Feline Infectious Peritonitis (FIP) is a devastating illness that affects cats worldwide, causing significant distress for both the pets and their owners. But fear not, as knowledge and support can make a world of difference. In this comprehensive guide, we will delve into the intricacies of FIP, exploring its causes, symptoms, and treatments. We will also shed light on how you can provide the best care possible for your furry companion, offering tips on nutrition, environmental enrichment, and emotional support. Whether you are a cat owner searching for answers or a veterinary professional seeking to expand your knowledge, this article is your go-to resource for all things FIP. So, let’s embark on this journey together and empower ourselves to give our feline friends the love and care they deserve in the face of this deadly disease.
What is FIP (Feline Infectious Peritonitis)?
Feline infectious peritonitis (FIP) is the name given to a common and aberrant immune response to infection with feline coronavirus (FCoV).
FIP is a viral disease that affects cats, causing a range of symptoms and often leading to fatal outcomes. FIP is caused by a mutated form of the feline coronavirus, which is a common virus that infects many cats without causing any serious health issues. However, in some cases, the virus mutates and is then able to cause FIP. This mutation occurs within the cat’s own body, making it difficult to prevent or predict. Once the mutated virus is present, it can lead to a systemic inflammatory response that affects various organs, such as the liver, kidneys, and brain.
The symptoms of FIP can vary depending on the form of the disease, which can be either “wet” or “dry.” In the wet form, fluid accumulates in the cat’s abdomen or chest, leading to distension and difficulty breathing. In the dry form, granulomas, or small inflammatory lesions, form in different organs, causing a range of symptoms, including weight loss, fever, and neurological abnormalities. It’s important to note that FIP can affect cats of all ages, but it is more common in young kittens and cats with weakened immune systems.
Causes and Transmission of FIP
The exact causes of FIP are still not fully understood, but it is believed to be a result of a combination of factors, including the cat’s immune response, genetics, and the presence of the feline coronavirus. While the feline coronavirus is highly contagious among cats, not all cats who are exposed to it will develop FIP. The mutation of the virus within the cat’s body plays a crucial role in the development of the disease.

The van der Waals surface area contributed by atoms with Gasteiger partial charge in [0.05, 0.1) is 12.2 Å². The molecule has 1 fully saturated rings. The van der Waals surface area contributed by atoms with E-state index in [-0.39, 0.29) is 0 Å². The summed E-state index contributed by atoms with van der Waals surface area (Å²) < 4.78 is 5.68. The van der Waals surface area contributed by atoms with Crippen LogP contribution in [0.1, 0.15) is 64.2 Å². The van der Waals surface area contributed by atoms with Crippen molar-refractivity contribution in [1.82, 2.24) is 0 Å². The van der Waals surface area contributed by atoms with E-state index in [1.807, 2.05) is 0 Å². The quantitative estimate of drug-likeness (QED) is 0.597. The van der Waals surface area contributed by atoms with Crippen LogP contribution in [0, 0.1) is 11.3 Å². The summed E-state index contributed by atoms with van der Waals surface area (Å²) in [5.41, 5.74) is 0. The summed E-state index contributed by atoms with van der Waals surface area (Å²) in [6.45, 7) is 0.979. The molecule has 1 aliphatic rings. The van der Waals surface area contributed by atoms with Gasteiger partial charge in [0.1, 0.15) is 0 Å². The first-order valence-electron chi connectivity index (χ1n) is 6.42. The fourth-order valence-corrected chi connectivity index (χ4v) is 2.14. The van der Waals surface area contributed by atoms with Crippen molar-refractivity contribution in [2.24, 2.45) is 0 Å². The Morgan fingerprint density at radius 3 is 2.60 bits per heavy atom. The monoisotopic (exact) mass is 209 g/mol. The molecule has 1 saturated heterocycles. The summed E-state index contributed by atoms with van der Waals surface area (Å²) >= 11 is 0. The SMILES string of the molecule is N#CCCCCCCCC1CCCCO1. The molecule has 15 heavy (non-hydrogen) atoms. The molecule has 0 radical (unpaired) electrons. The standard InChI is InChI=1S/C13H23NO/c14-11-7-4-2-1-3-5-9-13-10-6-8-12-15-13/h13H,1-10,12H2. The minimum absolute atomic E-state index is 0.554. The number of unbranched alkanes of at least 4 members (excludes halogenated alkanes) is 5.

FIP can be transmitted through direct contact with an infected cat’s bodily fluids, such as saliva or nasal discharge. It can also be transmitted through indirect contact, such as sharing litter boxes or food bowls. The virus can survive in the environment for several weeks, making it important to practice good hygiene and sanitation measures, especially in multi-cat households or catteries. It’s worth noting that FIP is not contagious to humans or other species, so there is no need to worry about transmission to yourself or other pets.
Clinical FIP symptom
FIP can manifest in three forms: wet (effusive), dry (non-effusive) and neuro/ocular FIP
- Wet FIP is characterized by the accumulation of fluid in the abdomen or chest, leading to breathing difficulties and a distended abdomen.
- Dry FIP involves granulomas—small collections of inflammatory cells—in various organs. These granulomas can interfere with the function of the affected organs, leading to a wide range of symptoms.
- There’s also a form that affects the brain and nervous system, known as neurological FIP, which can cause neurological symptoms such as seizures and loss of coordination.
Diagnosing effusive FIP
Diagnosis of the effusive form of the disease has become more straightforward in recent years. Detection of viral RNA in a sample of the effusion (liquid drained from body), such as by reverse transcription polymerase chain reaction (RT-PCR) is diagnostic of effusive FIP. However, that does require that a sample be sent to an external veterinary laboratory. Within the veterinary hospital there are a number of tests which can rule out a diagnosis of effusive FIP within minutes:
- Measure the total protein in the effusion: if it is less than 35 g/L, FIP is extremely unlikely.
- Measure the albumin to globulin ratio in the effusion: if it is over 0.8, FIP is ruled out; if it is less than 0.4, FIP is a possible—but not certain—diagnosis
- Examine the cells in the effusion: if they are predominantly lymphocytes (a type of white blood cell), then FIP is excluded as a diagnosis.
Diagnosing non-effusive FIP